Runtime Cost of Write-Ahead Logging

Recent major Akumuli release added support for write-ahead logging. This is a huge milestone for several reasons.

  • It enables durable writes. Every time-series has a separate write buffer that could be lost in case of crash. Originally, Akumuli was developed with high-frequency data in mind. In this case it’s more important to restart the database after the crash as soon as possible. But if every series is updated rarely write buffers would contain hours of monitoring data.
  • Previously, Akumuli used to open for writing every time-series in the database. Even the ones that wasn’t updated. With new WAL individual time-series could be opened for writing only when needed and also closed when they no longer needed. This helps to deal with situation when new series are created on the fly and the cardinality grows but only a subset of series are being updated.
  • In the future it will allow to implement data replication via log shipping.
  • Also, it will allow to implement backfill. Akumuli have a means to write data to the past but the process can be efficient only if the data is batched and WAL provides the batching mechanism.

There are some cons though. The most important one is performance degradation. Akumuli in WAL mode have to do some extra job. Every data point have to be logged and WAL volumes have to be rotated from time to time. I don’t want to go into details to much (wait for the next post) but you should know that WAL have to be updated more frequently than main storage and the data in WAL is less compact.

I decided to measure the difference between Akumuli with and without WAL. Here is my test setup!

  • Load generator is a standard DigitalOcean droplet with 6-cores, 16GB of RAM and 320GB of disk space.
  • Target server runs on general purpose DigitalOcean droplet with 8-cores, 32GB of RAM and 100GB of disk space.

Both droplets have 6TB of transfer which is enough for the test.

Test Data

All benchmark code lives in this repository. To generate the data you have to clone it and run bash This script generates 6 gzip archives with test data in Akumuli format (the one that is normally used for ingestion). It takes many hours to finish and uses 222GB of disk space. This dataset should contain ~60-billion data-points from ~350000 unique time-series.

Test data

Individual series are generated using random walk algorithm. Every series name has six tags.


On the target machine I installed Akumuli from the package repository. Then I configured it by running akumulid –init and editing ~/.akumulid configuration file. First of all I increased number of volumes to 20 (to use 80GB of disk out of available 100GB) and commented [WAL] section and all its elements. After that I created the database by running akumulid –create and started the server by running akumulid.

At this point I also setup the monitoring for both load generator and the target. I installed and configured Akumuli on load generator (all parameters left default). Also, I installed netdata on both machines. Both netdata instances was configured to send metrics in OpenTSDB format to the second Akumuli instance on load generator box. I also used apps plugin to generate metrics for the akumulid process. Also, I set up Grafana and installed Akumuli datasource plugin.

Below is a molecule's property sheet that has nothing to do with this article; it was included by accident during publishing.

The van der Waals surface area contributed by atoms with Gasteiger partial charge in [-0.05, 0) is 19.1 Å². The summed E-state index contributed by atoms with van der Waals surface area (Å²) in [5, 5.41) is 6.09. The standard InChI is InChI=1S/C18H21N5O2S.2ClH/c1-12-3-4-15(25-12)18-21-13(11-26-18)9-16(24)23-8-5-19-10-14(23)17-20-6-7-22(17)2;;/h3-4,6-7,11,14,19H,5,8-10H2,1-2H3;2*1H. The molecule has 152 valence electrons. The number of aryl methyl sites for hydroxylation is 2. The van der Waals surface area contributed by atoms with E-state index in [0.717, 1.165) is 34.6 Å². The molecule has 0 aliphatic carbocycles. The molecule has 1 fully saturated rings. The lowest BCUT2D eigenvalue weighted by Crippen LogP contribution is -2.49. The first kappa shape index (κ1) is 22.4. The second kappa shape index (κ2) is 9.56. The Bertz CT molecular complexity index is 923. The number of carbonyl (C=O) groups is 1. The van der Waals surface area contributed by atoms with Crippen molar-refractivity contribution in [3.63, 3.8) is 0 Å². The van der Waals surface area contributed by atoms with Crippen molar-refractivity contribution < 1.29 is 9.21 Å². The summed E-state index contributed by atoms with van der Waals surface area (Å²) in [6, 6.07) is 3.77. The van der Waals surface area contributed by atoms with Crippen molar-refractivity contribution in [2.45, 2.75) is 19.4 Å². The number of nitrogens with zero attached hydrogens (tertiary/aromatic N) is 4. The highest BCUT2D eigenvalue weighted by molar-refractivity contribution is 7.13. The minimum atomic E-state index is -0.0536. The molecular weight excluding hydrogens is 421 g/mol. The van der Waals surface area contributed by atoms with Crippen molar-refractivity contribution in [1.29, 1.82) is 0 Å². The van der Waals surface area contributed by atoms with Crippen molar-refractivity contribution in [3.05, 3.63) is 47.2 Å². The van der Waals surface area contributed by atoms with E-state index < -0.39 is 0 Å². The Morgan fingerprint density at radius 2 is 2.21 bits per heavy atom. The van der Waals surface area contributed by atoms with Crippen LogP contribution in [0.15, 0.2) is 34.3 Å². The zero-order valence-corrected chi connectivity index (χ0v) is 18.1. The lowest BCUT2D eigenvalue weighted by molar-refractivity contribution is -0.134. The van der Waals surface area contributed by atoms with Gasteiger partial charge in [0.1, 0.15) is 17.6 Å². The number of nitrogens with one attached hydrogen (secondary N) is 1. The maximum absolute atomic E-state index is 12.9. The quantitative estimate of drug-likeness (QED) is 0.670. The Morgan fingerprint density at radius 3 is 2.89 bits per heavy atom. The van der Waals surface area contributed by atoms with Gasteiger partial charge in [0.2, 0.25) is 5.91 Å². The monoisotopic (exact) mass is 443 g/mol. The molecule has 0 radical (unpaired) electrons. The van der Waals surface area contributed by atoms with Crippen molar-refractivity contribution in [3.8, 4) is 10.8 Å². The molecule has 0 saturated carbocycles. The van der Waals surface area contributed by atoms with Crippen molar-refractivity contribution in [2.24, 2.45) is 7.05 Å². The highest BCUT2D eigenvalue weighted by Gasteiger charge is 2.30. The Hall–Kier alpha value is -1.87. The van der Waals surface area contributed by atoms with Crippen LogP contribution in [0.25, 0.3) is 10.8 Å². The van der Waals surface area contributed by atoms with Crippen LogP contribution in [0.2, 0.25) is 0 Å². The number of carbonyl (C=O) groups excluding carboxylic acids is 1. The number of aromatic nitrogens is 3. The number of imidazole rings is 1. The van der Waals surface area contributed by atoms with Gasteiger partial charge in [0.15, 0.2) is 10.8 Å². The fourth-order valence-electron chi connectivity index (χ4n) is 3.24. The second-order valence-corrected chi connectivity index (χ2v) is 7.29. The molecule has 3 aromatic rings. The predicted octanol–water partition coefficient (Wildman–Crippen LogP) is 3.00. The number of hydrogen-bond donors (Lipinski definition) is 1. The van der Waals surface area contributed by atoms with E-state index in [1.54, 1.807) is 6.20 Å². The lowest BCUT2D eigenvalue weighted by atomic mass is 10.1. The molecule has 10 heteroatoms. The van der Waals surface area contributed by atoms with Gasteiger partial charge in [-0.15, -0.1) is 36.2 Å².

Running The Tests

To run the test ssh to the load generator and run bash This script does two things. First of all it send data from every generated file to the Akumuli instance on the target machine in parallel. This is why 6-core droplet is needed. The data is sent via a bash itself using this syntax:

cat test-file.gz | gunzip > /dev/tcp/$IP/8282 & 

Note that this command send uncompressed data so the actual transferred volume was not 222GB but close to 775GB. The second thing script does happens when all data is sent. It queries Akumuli instance on the target machine trying to fetch last data-point it had sent. It’s needed to make sure that all input was processed by the database server.

When finished I recorded the results, reconfigured target machine by resetting the database via

akumulid --delete
akumulid --create 

and uncommenting the [WAL] section in the configuration file. After that I started akumulid on the target machine and on load generator.

Here is how the first run looked like.

Test data Test data

And here is the second one (with WAL).

Test data Test data

You can see that all graphs are somewhat close. Test duration was tad longer in the second run. And the Disk I/O graph is the most interesting one. It clearly shows that second run was writing more data.


Duration 11090 seconds (3:04:50) 13160 seconds (3:39:20)
Write rate 5.410.244 datapoints/sec 4.559.241 datapoints/sec
Relative speed 100% 82%

The results are very predictable. I had the same close to 20% slowdown on my laptop with WAL enabled. But considering the overall performance the impact is not that big. In software engineering, performance was always traded for variety of good things like security or durability. Given the fact that Akumuli scales with added CPU-cores almost linearly and that every CPU-core gives you extra +1M writes per second the choice could be easy.

On the other hand, WAL uses extra disk throughput. This means that with WAL Akumuli will wear SSD faster. Also, WAL significantly increases recovery time.